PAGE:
Published mass models fitted to galaxy rotation curves are used to study the systematic properties of dark matter (DM) halos in late-type and dwarf spheroidal (dSph) galaxies. Halo parameters are derived by fitting non-singular isothermals to (V
2 – V
vis)1/2, where V(r) is the observed rotation curve and V
vis is the rotation curve of the visible matter. the latter is calculated from the surface brightness assuming that the mass-to-light ratio M/L is constant with radius. “Maximum disk” values of M/L are adjusted to fit as much of the inner rotation curve as possible without making the halo have a hollow core. Rotation curve decomposition becomes impossible fainter than absolute magnitude Mb
≃ −14, where V becomes comparable to the velocity dispersion of the gas. To increase the luminosity range further, we include dSph galaxies, which are physically related to spiral and irregular galaxies. Combining the data, we find that DM halos satisfy well defined scaling laws analogous to the “fundamental plane” relations for elliptical galaxies. Halos in less luminous galaxies have smaller core radii rc
, higher central densities ρ0, and smaller central velocity dispersions σ. Scaling laws provide new and detailed constraints on the nature of DM and on galaxy formation and evolution. Some simple implications include:
1 – A single, continuous physical sequence of increasing mass extends from dSph galaxies with Mb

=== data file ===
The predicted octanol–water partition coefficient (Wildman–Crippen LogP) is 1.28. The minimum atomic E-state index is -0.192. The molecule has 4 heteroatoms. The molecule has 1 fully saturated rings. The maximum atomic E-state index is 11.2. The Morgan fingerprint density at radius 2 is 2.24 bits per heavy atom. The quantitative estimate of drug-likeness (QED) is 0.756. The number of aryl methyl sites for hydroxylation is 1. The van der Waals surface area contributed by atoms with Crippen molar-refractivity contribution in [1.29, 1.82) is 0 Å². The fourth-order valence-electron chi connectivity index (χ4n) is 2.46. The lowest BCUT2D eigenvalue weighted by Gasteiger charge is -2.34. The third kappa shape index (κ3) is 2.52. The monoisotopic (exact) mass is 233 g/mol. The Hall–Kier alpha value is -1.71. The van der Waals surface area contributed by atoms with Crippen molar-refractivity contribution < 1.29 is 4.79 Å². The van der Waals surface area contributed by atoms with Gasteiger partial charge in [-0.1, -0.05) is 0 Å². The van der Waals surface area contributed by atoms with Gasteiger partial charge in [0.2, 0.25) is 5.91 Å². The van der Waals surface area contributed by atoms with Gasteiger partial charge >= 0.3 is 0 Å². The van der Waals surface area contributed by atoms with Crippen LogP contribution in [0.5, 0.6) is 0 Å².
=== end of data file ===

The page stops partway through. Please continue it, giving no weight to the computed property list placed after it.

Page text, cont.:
≃ −7.6 to Sc I galaxies with Mb
2 – the high DM densities in dSph galaxies are normal for such tiny galaxies. Since virialised density depends on collapse redshift z
0 ∝ (1 + z
coll)3, the smallest dwarfs formed at least Δz
coll ≃ 7 earlier than the biggest spirals.
3 – the high DM densities of dSphs implies that they are real galaxies formed from primordial density fluctuations. They are not tidal fragments. Tidal dwarfs cannot retain even the low DM densities of their giant-galaxy progenitors. in contrast, dSphs have higher DM densities than do giant-galaxy progenitors.
4 – the fact that, as luminosity decreases, dwarf galaxies become much more numerous and also more nearly dominated by DM raises the possibility that there exists a large population of objects that are completely dark. Such objects are a canonical prediction of cold DM theory. If they exist, “empty halos” are likely to be small and dense -that is, darker versions of Draco and UMi.
5 – the slopes of the DM parameter correlations provide a measure on galactic mass scales of the slope n of the power spectrum |δk|2
of primordial density fluctuations. Our preliminary results, not yet corrected for baryonic compression of DM, give n ≃ –1.9 ± 0.2. This is consistent with cold DM theory.